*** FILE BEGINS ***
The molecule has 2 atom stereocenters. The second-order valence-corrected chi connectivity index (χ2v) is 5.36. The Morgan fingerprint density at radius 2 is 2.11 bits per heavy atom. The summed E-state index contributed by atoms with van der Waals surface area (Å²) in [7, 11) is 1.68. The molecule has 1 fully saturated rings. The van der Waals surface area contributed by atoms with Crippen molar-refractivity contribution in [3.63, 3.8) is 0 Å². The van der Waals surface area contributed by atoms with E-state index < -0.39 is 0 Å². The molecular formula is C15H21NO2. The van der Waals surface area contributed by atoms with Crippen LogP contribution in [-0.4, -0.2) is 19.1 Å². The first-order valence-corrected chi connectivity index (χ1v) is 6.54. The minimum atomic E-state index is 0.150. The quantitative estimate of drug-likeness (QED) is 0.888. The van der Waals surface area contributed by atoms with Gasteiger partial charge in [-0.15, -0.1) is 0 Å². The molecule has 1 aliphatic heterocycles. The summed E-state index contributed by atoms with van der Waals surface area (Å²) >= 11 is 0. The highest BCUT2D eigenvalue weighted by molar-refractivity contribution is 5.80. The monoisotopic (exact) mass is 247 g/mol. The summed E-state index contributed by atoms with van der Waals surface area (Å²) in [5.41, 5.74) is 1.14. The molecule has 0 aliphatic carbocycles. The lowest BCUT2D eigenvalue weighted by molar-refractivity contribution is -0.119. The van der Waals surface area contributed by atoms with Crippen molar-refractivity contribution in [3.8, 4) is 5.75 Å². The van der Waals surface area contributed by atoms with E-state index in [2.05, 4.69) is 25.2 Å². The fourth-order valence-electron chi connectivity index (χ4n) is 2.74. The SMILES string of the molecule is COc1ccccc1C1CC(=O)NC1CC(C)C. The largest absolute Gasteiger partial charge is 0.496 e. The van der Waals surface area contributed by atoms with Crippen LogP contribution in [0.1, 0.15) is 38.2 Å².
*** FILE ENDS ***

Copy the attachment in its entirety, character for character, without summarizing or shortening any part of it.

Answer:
The molecule has 2 atom stereocenters. The second-order valence-corrected chi connectivity index (χ2v) is 5.36. The Morgan fingerprint density at radius 2 is 2.11 bits per heavy atom. The summed E-state index contributed by atoms with van der Waals surface area (Å²) in [7, 11) is 1.68. The molecule has 1 fully saturated rings. The van der Waals surface area contributed by atoms with Crippen molar-refractivity contribution in [3.63, 3.8) is 0 Å². The van der Waals surface area contributed by atoms with E-state index < -0.39 is 0 Å². The molecular formula is C15H21NO2. The van der Waals surface area contributed by atoms with Crippen LogP contribution in [-0.4, -0.2) is 19.1 Å². The first-order valence-corrected chi connectivity index (χ1v) is 6.54. The minimum atomic E-state index is 0.150. The quantitative estimate of drug-likeness (QED) is 0.888. The van der Waals surface area contributed by atoms with Gasteiger partial charge in [-0.15, -0.1) is 0 Å². The molecule has 1 aliphatic heterocycles. The summed E-state index contributed by atoms with van der Waals surface area (Å²) >= 11 is 0. The highest BCUT2D eigenvalue weighted by molar-refractivity contribution is 5.80. The monoisotopic (exact) mass is 247 g/mol. The summed E-state index contributed by atoms with van der Waals surface area (Å²) in [5.41, 5.74) is 1.14. The molecule has 0 aliphatic carbocycles. The lowest BCUT2D eigenvalue weighted by molar-refractivity contribution is -0.119. The van der Waals surface area contributed by atoms with Crippen molar-refractivity contribution in [3.8, 4) is 5.75 Å². The van der Waals surface area contributed by atoms with E-state index in [2.05, 4.69) is 25.2 Å². The fourth-order valence-electron chi connectivity index (χ4n) is 2.74. The SMILES string of the molecule is COc1ccccc1C1CC(=O)NC1CC(C)C. The largest absolute Gasteiger partial charge is 0.496 e. The van der Waals surface area contributed by atoms with Crippen LogP contribution in [0.1, 0.15) is 38.2 Å².